Diseases like cancer and Parkinson’s can only be defeated by big, bold thinking. Grand Rapids — today a thriving hub of medical and biomedical ingenuity and education — is up to the task.
Some of the world’s top doctors and scientists work right here, on the Medical Mile, where they are pursuing a healthier future for all of humanity. It’s the embodiment of the spirit that has long made Grand Rapids stand out: The few, coming together for the benefit of the many.
It is, after all, the small parts that assemble to create the whole. A painting is created by countless brushstrokes. Individuals join together to form communities. Our bodies themselves are made up of trillions of molecules, each coming together with its own purpose and function to make us who we are.
Yet, for all we know about those miniscule components, there still is much to learn about how they impact the bigger picture. Thanks to remarkable advancements in technology, we at Van Andel Institute wield a powerful tool that is transforming our understanding of the microscopic elements that underpin human biology and, by extension, health and disease.
Five years ago, VAI welcomed a remarkable machine: a Titan Krios cryo-electron microscope. This isn’t the microscope of your middle school science class. It is a towering piece of equipment, with cameras capable of capturing stunningly detailed images of molecules 1/10,000th the width of a human hair. It’s like having eyes powerful enough that you could sit on the moon and watch a football game on Earth.
Cryo-EM’s arrival at the Institute burnished Grand Rapids’ global reputation as a major hub of innovation in the life and health sciences. Our scientists have used it to great effect, bringing to our city rapid advancements in our understanding of the most fundamental aspects of health and disease. The microscope is so powerful, so sought after, and so few in number that it places VAI in rare company.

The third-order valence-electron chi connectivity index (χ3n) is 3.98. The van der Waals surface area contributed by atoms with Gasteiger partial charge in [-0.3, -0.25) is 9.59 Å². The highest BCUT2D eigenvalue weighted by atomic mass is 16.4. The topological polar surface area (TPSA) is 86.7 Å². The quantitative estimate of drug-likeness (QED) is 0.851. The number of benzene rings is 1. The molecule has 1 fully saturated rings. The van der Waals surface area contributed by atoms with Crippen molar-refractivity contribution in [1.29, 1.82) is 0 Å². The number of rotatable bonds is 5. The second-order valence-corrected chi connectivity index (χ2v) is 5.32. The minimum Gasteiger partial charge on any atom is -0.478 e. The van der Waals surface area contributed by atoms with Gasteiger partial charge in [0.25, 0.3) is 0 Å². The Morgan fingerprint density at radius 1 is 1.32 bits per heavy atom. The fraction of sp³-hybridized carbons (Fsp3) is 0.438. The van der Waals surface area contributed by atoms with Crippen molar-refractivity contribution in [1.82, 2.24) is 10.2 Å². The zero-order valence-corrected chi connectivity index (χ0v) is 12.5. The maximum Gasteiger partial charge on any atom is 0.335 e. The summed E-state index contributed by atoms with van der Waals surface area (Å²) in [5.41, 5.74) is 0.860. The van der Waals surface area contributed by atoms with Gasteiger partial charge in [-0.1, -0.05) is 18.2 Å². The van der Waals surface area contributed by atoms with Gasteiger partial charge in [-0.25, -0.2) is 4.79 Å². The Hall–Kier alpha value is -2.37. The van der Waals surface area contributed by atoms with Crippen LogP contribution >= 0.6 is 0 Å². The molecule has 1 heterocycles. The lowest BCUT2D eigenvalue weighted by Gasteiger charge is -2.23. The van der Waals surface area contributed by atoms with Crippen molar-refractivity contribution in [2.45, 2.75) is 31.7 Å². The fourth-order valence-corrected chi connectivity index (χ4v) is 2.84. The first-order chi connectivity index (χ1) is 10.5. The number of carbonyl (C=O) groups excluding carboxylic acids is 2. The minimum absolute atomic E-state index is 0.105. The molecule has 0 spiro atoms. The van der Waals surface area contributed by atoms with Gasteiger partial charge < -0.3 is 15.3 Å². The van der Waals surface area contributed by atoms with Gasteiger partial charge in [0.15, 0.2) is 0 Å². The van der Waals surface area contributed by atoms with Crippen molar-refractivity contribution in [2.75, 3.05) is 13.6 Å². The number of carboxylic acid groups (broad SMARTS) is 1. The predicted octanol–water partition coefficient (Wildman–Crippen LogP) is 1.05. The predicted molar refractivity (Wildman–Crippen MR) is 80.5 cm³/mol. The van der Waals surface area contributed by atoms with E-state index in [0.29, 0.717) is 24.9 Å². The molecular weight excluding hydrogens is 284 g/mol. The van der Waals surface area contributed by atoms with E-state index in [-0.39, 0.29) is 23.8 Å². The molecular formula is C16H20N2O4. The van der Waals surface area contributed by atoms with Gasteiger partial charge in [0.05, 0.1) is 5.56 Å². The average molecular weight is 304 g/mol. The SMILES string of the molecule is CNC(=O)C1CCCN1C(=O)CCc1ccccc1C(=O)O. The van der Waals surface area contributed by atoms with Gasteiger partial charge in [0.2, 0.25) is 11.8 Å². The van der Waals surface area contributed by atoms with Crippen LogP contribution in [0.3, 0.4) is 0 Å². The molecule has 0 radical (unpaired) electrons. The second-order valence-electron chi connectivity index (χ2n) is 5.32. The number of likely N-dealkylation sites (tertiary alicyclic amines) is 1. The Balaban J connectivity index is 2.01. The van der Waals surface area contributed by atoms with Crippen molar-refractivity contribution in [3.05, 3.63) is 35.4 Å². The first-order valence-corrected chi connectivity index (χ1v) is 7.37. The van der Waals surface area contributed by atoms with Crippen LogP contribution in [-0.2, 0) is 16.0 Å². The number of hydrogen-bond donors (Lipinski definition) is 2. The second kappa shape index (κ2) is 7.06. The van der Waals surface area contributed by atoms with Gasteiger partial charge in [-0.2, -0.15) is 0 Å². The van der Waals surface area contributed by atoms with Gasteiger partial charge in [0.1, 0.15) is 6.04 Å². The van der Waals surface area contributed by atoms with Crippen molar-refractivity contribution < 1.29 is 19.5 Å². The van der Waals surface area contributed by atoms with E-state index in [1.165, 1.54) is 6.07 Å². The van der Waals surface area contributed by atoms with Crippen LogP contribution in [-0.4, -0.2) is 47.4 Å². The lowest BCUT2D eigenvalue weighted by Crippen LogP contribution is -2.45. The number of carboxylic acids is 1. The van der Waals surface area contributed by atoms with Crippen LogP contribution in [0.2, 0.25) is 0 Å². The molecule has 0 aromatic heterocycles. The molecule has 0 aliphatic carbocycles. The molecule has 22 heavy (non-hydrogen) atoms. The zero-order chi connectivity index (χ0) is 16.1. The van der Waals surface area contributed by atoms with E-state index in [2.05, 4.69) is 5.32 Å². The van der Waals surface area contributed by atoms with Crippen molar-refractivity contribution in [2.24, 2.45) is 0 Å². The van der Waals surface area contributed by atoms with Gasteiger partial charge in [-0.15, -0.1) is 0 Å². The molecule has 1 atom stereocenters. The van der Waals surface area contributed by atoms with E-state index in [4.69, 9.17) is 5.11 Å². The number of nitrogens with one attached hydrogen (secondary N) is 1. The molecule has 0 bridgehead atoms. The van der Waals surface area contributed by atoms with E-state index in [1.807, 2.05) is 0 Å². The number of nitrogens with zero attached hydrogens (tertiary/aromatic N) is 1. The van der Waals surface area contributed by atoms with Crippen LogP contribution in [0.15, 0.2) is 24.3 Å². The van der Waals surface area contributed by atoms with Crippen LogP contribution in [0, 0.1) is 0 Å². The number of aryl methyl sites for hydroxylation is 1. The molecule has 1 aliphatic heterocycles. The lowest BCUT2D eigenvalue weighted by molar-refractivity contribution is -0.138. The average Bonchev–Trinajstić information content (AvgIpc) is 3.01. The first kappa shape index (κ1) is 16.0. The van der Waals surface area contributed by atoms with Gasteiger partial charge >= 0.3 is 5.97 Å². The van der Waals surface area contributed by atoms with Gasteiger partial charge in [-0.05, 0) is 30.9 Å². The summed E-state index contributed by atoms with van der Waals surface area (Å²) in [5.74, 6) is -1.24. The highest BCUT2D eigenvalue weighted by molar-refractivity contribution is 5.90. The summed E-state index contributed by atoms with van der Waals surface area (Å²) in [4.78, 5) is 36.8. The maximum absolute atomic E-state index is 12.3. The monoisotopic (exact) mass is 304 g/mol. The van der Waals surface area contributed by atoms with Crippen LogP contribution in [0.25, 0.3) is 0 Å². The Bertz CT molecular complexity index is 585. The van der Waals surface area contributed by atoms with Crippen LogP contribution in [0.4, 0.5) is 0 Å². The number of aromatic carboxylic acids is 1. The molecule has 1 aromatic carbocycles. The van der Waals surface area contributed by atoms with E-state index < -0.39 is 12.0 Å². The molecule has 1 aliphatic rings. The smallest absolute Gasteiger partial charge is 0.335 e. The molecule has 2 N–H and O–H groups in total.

This technology’s ability to move the needle on scientific knowledge cannot be overstated. Cryo-EM’s fingerprints can be found throughout VAI’s research, and our structural biologists have used it to fundamentally change our understanding of some of life’s most basic questions.
It has helped us reveal potential drug targets for treating cancer, tuberculosis and a host of other diseases. We have used it to visualize molecular components responsible for vital biological functions, including how our cells copy our genetic code and how we perceive taste.
Cryo-EM also has helped VAI scientists visualize pathways in the body that are instrumental in functions like blood pressure regulation, inflammation and even cell death. We’ve used it to show the structure of a protein that, among other things, regulates body temperature. These findings help us understand key biological functions, and also could someday help target treatments for diseases like cancer, Alzheimer’s and bipolar disorder.
Recently, our scientists leveraged cryo-EM to capture high-resolution images of a taste-sensing molecule that is concentrated in our taste buds. This molecule, in addition to its role in how we taste our favorite foods, also has a hand in blood sugar regulation. By visualizing its structure, VAI scientists revealed areas that may hold promise for targeting treatments for diabetes and other metabolic and immune diseases. The findings even have implications for the future of food science. Further research into the molecule could one day lead to the creation of new, low-calorie sweeteners.
Though the subjects of these findings are indeed small, these are not small findings. They are foundational to life. They help scientists pinpoint possible new treatments for diseases. They answer questions of science and biology that have loomed for decades.
In many ways, cryo-EM’s abilities to make big the small is an apt symbol for the Institute’s own story. Our beginnings were humble, our staff few. We didn’t yet have our state-of-the-art facilities; we worked from temporary offices in the nearby hospital. The task before us was monumental, and the journey long, but our ambitions were limitless. Our vision was grand.
And we knew then, as we know now, that the breakthroughs that positively impact human health arrive because of the many smaller steps we took along the way. Our journey continues, and our pace is hastened by the power of collaboration and cutting-edge technologies that will bring us to an ever-healthier, brighter future.
David Van Andel is chairman and CEO of Van Andel Institute.